It's time to call out Russia

It is easy to single out any one of these issues at random and think it is driving the antagonism between Washington and Moscow, but to do so ignores almost a year of the Kremlin continuously escalating tensions with the White House on a range of issues — nuclear proliferation, Syria, human rights, democratic development, even press freedoms. In fact, one would be hard pressed to find an area of foreign policy where cooperation is improving — even on clearly shared interests like counternarcotics or fighting terrorism. Across the board, Russia is rejecting America.

It’s time we return the favor. It would send a powerful message for Obama to call for a different visit with Putin, one where he publicly condemns the Russian president at a joint press conference for his conduct, and announces a U.S. boycott of the Sochi Olympics until press freedoms are restored and American athletes won’t be subjected to the humiliations of the new anti-gay laws. It would be even better if Obama publicly described Putin as a succor of tyrants, accused him of direct complicity in the brutal carnage in Syria, and called on the Russian government to join the civilized countries of the world in looking to end, rather than prolong, the conflict. Obama should also publicly demand that Putin rejoin successful nuclear counterproliferation programs that have reduced the threat of black market nuclear sales and trafficking.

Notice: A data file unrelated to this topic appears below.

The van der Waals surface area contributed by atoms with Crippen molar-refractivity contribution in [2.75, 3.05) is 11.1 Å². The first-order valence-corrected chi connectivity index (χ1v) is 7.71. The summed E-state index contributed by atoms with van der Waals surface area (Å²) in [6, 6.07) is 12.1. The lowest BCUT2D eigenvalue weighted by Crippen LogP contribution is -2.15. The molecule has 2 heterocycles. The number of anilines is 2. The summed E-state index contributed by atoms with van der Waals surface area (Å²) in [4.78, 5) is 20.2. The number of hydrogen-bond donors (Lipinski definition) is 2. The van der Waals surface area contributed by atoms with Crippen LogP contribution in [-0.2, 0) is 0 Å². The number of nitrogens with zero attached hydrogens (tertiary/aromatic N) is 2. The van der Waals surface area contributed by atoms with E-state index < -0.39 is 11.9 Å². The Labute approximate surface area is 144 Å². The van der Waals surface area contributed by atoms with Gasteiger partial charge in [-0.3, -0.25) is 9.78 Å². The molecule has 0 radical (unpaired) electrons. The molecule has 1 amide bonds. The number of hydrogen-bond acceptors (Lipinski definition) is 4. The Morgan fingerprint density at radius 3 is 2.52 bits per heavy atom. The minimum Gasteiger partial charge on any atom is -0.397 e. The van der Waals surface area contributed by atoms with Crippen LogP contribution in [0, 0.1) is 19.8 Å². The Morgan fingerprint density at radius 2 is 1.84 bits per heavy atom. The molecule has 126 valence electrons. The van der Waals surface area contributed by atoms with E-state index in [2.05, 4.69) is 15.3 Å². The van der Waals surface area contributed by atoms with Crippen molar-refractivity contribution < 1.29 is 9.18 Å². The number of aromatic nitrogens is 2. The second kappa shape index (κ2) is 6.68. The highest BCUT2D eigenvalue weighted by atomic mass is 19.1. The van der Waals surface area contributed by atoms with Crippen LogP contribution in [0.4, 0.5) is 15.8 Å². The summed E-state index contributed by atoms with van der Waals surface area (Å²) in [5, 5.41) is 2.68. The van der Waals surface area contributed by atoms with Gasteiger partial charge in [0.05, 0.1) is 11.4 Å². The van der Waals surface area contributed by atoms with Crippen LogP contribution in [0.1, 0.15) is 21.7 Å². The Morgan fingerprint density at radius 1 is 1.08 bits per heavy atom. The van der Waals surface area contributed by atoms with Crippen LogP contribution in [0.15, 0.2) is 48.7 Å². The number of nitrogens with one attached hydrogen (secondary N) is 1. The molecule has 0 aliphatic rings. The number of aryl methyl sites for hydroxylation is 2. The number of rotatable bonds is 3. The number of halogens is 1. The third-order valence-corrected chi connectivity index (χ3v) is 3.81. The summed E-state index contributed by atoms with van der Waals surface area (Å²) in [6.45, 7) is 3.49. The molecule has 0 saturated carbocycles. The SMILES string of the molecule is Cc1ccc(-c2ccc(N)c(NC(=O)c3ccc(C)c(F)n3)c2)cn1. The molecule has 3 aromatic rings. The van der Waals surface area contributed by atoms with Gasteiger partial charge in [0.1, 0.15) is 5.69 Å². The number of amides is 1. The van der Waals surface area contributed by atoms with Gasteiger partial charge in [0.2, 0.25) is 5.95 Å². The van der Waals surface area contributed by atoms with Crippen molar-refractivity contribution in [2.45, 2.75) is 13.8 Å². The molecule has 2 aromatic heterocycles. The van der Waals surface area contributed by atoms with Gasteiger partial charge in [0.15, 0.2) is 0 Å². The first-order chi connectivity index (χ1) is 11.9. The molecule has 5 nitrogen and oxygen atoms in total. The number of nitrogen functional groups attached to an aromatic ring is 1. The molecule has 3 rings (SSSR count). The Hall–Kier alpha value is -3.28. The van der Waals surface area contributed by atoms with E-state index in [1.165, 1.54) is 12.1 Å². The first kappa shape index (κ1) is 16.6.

None of this will happen, of course. Despite the Kremlin’s hostile behavior toward Washington, the White House feels it must walk on egg shells around its Russian counterparts. So we’re left with a passive-aggressive meeting cancellation as a substitute for the open condemnation that must accompany Moscow’s provocations. Putin has made it clear he wants little to do with the U.S. Leaders in the U.S. should wake up to it.